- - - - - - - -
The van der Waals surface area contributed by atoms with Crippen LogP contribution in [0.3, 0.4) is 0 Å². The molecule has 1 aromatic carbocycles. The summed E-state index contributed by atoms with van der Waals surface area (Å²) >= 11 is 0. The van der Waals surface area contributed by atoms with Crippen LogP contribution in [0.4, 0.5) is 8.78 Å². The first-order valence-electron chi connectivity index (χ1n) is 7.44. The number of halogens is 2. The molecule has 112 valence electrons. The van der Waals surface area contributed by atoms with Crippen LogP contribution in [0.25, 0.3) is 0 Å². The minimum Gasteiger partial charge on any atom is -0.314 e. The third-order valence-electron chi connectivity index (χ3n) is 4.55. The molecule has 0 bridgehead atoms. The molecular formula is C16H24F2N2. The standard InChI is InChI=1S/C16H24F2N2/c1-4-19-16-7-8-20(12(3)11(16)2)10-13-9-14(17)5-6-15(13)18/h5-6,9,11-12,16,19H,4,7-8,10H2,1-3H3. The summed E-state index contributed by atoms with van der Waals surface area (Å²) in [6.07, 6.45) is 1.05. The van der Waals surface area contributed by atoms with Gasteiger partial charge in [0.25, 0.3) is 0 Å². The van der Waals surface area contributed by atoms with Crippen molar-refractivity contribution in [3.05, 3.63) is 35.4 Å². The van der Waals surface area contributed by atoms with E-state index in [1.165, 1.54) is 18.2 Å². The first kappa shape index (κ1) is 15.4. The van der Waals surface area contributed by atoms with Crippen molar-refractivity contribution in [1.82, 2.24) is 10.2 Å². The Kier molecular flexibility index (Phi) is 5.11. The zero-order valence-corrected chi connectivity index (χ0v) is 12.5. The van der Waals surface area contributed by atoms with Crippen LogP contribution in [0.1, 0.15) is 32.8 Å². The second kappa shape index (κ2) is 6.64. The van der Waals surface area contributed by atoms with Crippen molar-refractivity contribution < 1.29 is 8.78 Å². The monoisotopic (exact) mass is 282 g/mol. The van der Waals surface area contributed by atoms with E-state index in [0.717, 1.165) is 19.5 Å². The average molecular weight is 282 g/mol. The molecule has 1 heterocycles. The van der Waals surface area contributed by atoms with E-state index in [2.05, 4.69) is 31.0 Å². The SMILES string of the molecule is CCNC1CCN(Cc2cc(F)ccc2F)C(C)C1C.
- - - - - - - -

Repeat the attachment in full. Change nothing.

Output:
The van der Waals surface area contributed by atoms with Crippen LogP contribution in [0.3, 0.4) is 0 Å². The molecule has 1 aromatic carbocycles. The summed E-state index contributed by atoms with van der Waals surface area (Å²) >= 11 is 0. The van der Waals surface area contributed by atoms with Crippen LogP contribution in [0.4, 0.5) is 8.78 Å². The first-order valence-electron chi connectivity index (χ1n) is 7.44. The number of halogens is 2. The molecule has 112 valence electrons. The van der Waals surface area contributed by atoms with Crippen LogP contribution in [0.25, 0.3) is 0 Å². The minimum Gasteiger partial charge on any atom is -0.314 e. The third-order valence-electron chi connectivity index (χ3n) is 4.55. The molecule has 0 bridgehead atoms. The molecular formula is C16H24F2N2. The standard InChI is InChI=1S/C16H24F2N2/c1-4-19-16-7-8-20(12(3)11(16)2)10-13-9-14(17)5-6-15(13)18/h5-6,9,11-12,16,19H,4,7-8,10H2,1-3H3. The summed E-state index contributed by atoms with van der Waals surface area (Å²) in [6.07, 6.45) is 1.05. The van der Waals surface area contributed by atoms with Gasteiger partial charge in [0.25, 0.3) is 0 Å². The van der Waals surface area contributed by atoms with Crippen molar-refractivity contribution in [3.05, 3.63) is 35.4 Å². The van der Waals surface area contributed by atoms with E-state index in [1.165, 1.54) is 18.2 Å². The first kappa shape index (κ1) is 15.4. The van der Waals surface area contributed by atoms with Crippen molar-refractivity contribution in [1.82, 2.24) is 10.2 Å². The Kier molecular flexibility index (Phi) is 5.11. The zero-order valence-corrected chi connectivity index (χ0v) is 12.5. The van der Waals surface area contributed by atoms with Crippen LogP contribution in [0.1, 0.15) is 32.8 Å². The second kappa shape index (κ2) is 6.64. The van der Waals surface area contributed by atoms with Crippen molar-refractivity contribution < 1.29 is 8.78 Å². The monoisotopic (exact) mass is 282 g/mol. The van der Waals surface area contributed by atoms with E-state index in [0.717, 1.165) is 19.5 Å². The average molecular weight is 282 g/mol. The molecule has 1 heterocycles. The van der Waals surface area contributed by atoms with E-state index in [2.05, 4.69) is 31.0 Å². The SMILES string of the molecule is CCNC1CCN(Cc2cc(F)ccc2F)C(C)C1C.